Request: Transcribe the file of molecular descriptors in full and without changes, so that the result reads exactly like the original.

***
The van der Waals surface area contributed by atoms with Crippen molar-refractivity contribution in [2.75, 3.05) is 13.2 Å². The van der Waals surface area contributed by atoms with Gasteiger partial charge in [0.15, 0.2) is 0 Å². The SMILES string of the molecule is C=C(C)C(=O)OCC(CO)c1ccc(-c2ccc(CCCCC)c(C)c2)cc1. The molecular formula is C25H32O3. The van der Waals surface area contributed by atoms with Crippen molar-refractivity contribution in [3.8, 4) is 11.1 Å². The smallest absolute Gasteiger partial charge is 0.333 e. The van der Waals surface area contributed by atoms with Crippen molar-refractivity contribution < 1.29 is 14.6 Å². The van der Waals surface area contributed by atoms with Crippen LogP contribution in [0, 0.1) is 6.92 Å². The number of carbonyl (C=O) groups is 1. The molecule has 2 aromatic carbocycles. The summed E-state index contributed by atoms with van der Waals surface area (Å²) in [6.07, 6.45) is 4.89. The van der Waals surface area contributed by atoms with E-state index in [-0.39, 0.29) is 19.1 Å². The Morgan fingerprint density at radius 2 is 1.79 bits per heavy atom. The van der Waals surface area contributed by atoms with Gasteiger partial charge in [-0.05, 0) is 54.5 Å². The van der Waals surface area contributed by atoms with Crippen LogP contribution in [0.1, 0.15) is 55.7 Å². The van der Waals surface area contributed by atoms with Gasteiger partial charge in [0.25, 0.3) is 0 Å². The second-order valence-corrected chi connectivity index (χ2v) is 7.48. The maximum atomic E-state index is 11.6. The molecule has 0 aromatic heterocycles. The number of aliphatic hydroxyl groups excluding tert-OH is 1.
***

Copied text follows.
The van der Waals surface area contributed by atoms with Crippen molar-refractivity contribution in [2.75, 3.05) is 13.2 Å². The van der Waals surface area contributed by atoms with Gasteiger partial charge in [0.15, 0.2) is 0 Å². The SMILES string of the molecule is C=C(C)C(=O)OCC(CO)c1ccc(-c2ccc(CCCCC)c(C)c2)cc1. The molecular formula is C25H32O3. The van der Waals surface area contributed by atoms with Crippen molar-refractivity contribution in [3.8, 4) is 11.1 Å². The smallest absolute Gasteiger partial charge is 0.333 e. The van der Waals surface area contributed by atoms with Crippen molar-refractivity contribution < 1.29 is 14.6 Å². The van der Waals surface area contributed by atoms with Crippen LogP contribution in [0, 0.1) is 6.92 Å². The number of carbonyl (C=O) groups is 1. The molecule has 2 aromatic carbocycles. The summed E-state index contributed by atoms with van der Waals surface area (Å²) in [6.07, 6.45) is 4.89. The van der Waals surface area contributed by atoms with E-state index in [-0.39, 0.29) is 19.1 Å². The Morgan fingerprint density at radius 2 is 1.79 bits per heavy atom. The van der Waals surface area contributed by atoms with Gasteiger partial charge in [-0.05, 0) is 54.5 Å². The van der Waals surface area contributed by atoms with Crippen LogP contribution in [0.1, 0.15) is 55.7 Å². The van der Waals surface area contributed by atoms with Gasteiger partial charge in [0.25, 0.3) is 0 Å². The second-order valence-corrected chi connectivity index (χ2v) is 7.48. The maximum atomic E-state index is 11.6. The molecule has 0 aromatic heterocycles. The number of aliphatic hydroxyl groups excluding tert-OH is 1.